Creating an effective and collaborative working environment, and one in which the objectives of time, budget and scope are clear, needs to be purposefully addressed.  Providing up-front organizational and strategy meetings is critical. While such meetings may seem like valuable time is being wasted, and while the pressure is to get to work, the time spent on team issues up front can have significant payoffs later in the project.

When high-performance individuals are collected into one team, there may be a tendency for too much processing. We all know that communications increases geometrically as the number of people in a room increases.  With two people there are only two channels of communication. With three people there are six channels, with four people there are 12, and with 8 people there are 56  … you get the picture. So, to the extent that it is possible, the team should be lean. This may mean, for example, that team composition may change through the lifecycle of project.  By keeping the team lean communication is simpler and wasted time is minimized.    


Daily Communication with Stakeholders, End-Users or Customers.

Almost all fast-track projects begin with a close relationship between the project team, customers, end-users or stakeholders. During these meetings the team has a chance to gain a better understanding of the business environment, stakeholder needs, and the urgency of the project.  But, once the project gets underway, the project team, under considerable time pressure may focus inward on their own processes, succumb to group think, and spend less time with project stakeholders. To some extent, stakeholders are sacrificed in the rush to get the job done.  

The real risk is that the project team, solving one problem after another, and making difficult choices, may move away from producing the kind of results that stakeholders expect. This scenario is especially common in software development or software implementation.

How do you solve it? Perhaps the most direct way is to require that the project team maintains regular contact with stakeholders. Sometimes this requires daily contact, formal meetings, and written reports. The best combination depends, of course, upon the history of the organization’s ability to meet end-user or stakeholder’s needs. Nonetheless, this is an important topic to discuss early in the project.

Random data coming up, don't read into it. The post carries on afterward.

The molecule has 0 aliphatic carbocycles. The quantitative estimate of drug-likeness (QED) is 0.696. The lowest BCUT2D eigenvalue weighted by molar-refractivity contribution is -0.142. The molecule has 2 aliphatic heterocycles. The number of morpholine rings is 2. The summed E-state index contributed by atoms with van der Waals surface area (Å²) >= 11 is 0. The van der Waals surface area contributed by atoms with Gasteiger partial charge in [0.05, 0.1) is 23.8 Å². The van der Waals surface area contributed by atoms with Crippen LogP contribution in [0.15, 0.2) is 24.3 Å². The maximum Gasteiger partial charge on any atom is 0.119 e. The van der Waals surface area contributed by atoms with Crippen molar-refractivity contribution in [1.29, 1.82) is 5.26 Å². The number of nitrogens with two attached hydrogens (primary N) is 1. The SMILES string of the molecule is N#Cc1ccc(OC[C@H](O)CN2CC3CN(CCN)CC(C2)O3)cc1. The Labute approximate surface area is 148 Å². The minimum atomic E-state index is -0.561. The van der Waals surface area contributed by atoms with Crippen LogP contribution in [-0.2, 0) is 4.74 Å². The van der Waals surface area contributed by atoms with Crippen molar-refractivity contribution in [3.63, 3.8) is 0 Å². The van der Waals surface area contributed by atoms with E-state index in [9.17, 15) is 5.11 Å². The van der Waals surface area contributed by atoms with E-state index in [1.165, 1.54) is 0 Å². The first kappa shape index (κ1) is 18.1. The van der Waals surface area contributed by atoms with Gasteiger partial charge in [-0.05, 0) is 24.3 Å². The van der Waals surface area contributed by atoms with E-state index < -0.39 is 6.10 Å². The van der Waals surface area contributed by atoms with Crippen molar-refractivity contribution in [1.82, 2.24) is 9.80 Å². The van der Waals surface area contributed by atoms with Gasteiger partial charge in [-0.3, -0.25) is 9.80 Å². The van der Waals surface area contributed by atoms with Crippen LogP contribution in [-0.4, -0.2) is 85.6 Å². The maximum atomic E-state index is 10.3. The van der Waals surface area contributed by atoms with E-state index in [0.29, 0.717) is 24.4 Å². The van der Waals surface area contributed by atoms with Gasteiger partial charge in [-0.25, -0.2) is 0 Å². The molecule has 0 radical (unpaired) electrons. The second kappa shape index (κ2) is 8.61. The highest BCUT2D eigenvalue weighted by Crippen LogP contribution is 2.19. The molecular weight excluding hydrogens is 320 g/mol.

Greater Risks Taken for Many Activities on the Critical Path.

In conventional projects risk analysis and planning occurs at the beginning of a project. When risks are high there is an effort to reduce them. But in fast-track projects risks are more organic. Because the pace is fast and because fast-track projects often push organizational knowledge and skills, risk management may be very different.

Keeping a project on the fast track means that attention is always on the critical and near-critical paths. The challenge is to take every reasonable effort to shorten these paths. While allocating more resources is one strategy, it might be necessary to take greater risks and avoid the temptation to get everything right the first time.


Flexible Project Strategy

Fast track projects must be flexible. Project managers must be flexible, schedules must be flexible, and top management must be flexible. Even stakeholders must be flexible.  As such, the fast track project follows more of an Agile approach than a Waterfall approach.



While there is increasing pressure to speed all projects to completion, there are but a few that truly deserve fast-track status. Once given this status, they need to be treated differently from the other projects in the portfolio.  In fast-track projects it is everyone’s business to focus on business objectives. All eyes must be on increasing market share, increasing sales or lowering costs. Project structures must reflect this singular emphasis, and it may be necessary to assume greater risks and more ruthless decisions to assure that the project is done on time.